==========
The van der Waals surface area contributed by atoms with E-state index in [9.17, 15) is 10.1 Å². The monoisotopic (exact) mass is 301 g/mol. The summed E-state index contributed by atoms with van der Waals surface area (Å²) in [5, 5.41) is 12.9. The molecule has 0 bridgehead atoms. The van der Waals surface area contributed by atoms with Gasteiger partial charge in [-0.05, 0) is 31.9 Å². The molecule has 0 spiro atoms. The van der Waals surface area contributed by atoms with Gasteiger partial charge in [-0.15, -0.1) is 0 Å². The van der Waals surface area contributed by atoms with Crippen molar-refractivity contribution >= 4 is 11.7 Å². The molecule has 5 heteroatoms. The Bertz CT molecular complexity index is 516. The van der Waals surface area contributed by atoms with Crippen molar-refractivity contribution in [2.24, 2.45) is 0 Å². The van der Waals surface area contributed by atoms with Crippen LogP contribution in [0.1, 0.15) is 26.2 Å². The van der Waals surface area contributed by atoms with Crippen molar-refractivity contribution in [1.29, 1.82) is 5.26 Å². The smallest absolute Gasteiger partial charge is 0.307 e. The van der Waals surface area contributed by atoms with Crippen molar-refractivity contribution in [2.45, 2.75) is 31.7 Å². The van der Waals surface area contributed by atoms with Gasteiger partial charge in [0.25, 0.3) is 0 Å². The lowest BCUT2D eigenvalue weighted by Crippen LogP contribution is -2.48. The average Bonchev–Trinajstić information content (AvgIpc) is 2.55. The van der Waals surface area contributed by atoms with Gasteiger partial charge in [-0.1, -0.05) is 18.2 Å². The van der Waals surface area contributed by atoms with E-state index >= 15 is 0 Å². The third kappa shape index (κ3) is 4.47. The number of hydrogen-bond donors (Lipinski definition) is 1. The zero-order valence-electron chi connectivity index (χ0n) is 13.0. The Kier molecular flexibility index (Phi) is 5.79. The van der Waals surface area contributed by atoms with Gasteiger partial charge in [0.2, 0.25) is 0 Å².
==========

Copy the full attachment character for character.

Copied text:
The van der Waals surface area contributed by atoms with E-state index in [9.17, 15) is 10.1 Å². The monoisotopic (exact) mass is 301 g/mol. The summed E-state index contributed by atoms with van der Waals surface area (Å²) in [5, 5.41) is 12.9. The molecule has 0 bridgehead atoms. The van der Waals surface area contributed by atoms with Gasteiger partial charge in [-0.05, 0) is 31.9 Å². The molecule has 0 spiro atoms. The van der Waals surface area contributed by atoms with Gasteiger partial charge in [-0.15, -0.1) is 0 Å². The van der Waals surface area contributed by atoms with Crippen molar-refractivity contribution >= 4 is 11.7 Å². The molecule has 5 heteroatoms. The Bertz CT molecular complexity index is 516. The van der Waals surface area contributed by atoms with Crippen molar-refractivity contribution in [2.24, 2.45) is 0 Å². The van der Waals surface area contributed by atoms with Crippen LogP contribution in [0.1, 0.15) is 26.2 Å². The van der Waals surface area contributed by atoms with Crippen molar-refractivity contribution in [1.29, 1.82) is 5.26 Å². The smallest absolute Gasteiger partial charge is 0.307 e. The van der Waals surface area contributed by atoms with Crippen molar-refractivity contribution in [2.45, 2.75) is 31.7 Å². The van der Waals surface area contributed by atoms with Gasteiger partial charge in [0.25, 0.3) is 0 Å². The lowest BCUT2D eigenvalue weighted by Crippen LogP contribution is -2.48. The average Bonchev–Trinajstić information content (AvgIpc) is 2.55. The van der Waals surface area contributed by atoms with Gasteiger partial charge in [-0.1, -0.05) is 18.2 Å². The van der Waals surface area contributed by atoms with E-state index >= 15 is 0 Å². The third kappa shape index (κ3) is 4.47. The number of hydrogen-bond donors (Lipinski definition) is 1. The zero-order valence-electron chi connectivity index (χ0n) is 13.0. The Kier molecular flexibility index (Phi) is 5.79. The van der Waals surface area contributed by atoms with Gasteiger partial charge in [0.2, 0.25) is 0 Å².